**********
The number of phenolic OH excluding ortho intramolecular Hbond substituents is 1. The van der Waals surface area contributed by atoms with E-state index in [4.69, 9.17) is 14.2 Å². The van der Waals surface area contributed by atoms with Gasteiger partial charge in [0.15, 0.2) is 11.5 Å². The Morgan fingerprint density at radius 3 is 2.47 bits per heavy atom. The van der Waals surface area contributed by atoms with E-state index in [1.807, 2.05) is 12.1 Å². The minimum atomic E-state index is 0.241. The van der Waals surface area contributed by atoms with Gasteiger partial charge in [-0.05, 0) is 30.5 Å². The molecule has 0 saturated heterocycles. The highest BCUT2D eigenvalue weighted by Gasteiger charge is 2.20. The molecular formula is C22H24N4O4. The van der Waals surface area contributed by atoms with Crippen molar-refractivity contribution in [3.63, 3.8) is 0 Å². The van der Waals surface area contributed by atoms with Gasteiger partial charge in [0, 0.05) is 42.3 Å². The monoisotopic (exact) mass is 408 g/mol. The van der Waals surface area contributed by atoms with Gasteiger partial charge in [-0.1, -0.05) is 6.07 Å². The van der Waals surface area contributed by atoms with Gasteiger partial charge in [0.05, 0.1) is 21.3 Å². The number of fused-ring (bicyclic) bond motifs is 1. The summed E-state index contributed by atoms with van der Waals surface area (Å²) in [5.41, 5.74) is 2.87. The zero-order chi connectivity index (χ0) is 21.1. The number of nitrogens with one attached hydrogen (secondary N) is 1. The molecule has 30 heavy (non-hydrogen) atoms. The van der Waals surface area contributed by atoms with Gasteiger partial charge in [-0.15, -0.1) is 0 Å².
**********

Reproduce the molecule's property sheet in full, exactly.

The number of phenolic OH excluding ortho intramolecular Hbond substituents is 1. The van der Waals surface area contributed by atoms with E-state index in [4.69, 9.17) is 14.2 Å². The van der Waals surface area contributed by atoms with Gasteiger partial charge in [0.15, 0.2) is 11.5 Å². The Morgan fingerprint density at radius 3 is 2.47 bits per heavy atom. The van der Waals surface area contributed by atoms with E-state index in [1.807, 2.05) is 12.1 Å². The minimum atomic E-state index is 0.241. The van der Waals surface area contributed by atoms with Gasteiger partial charge in [-0.05, 0) is 30.5 Å². The molecule has 0 saturated heterocycles. The highest BCUT2D eigenvalue weighted by Gasteiger charge is 2.20. The molecular formula is C22H24N4O4. The van der Waals surface area contributed by atoms with Crippen molar-refractivity contribution in [3.63, 3.8) is 0 Å². The van der Waals surface area contributed by atoms with Gasteiger partial charge in [0, 0.05) is 42.3 Å². The monoisotopic (exact) mass is 408 g/mol. The van der Waals surface area contributed by atoms with Gasteiger partial charge in [-0.1, -0.05) is 6.07 Å². The van der Waals surface area contributed by atoms with Gasteiger partial charge in [0.05, 0.1) is 21.3 Å². The number of fused-ring (bicyclic) bond motifs is 1. The summed E-state index contributed by atoms with van der Waals surface area (Å²) in [5.41, 5.74) is 2.87. The zero-order chi connectivity index (χ0) is 21.1. The number of nitrogens with one attached hydrogen (secondary N) is 1. The molecule has 30 heavy (non-hydrogen) atoms. The van der Waals surface area contributed by atoms with Gasteiger partial charge in [-0.15, -0.1) is 0 Å².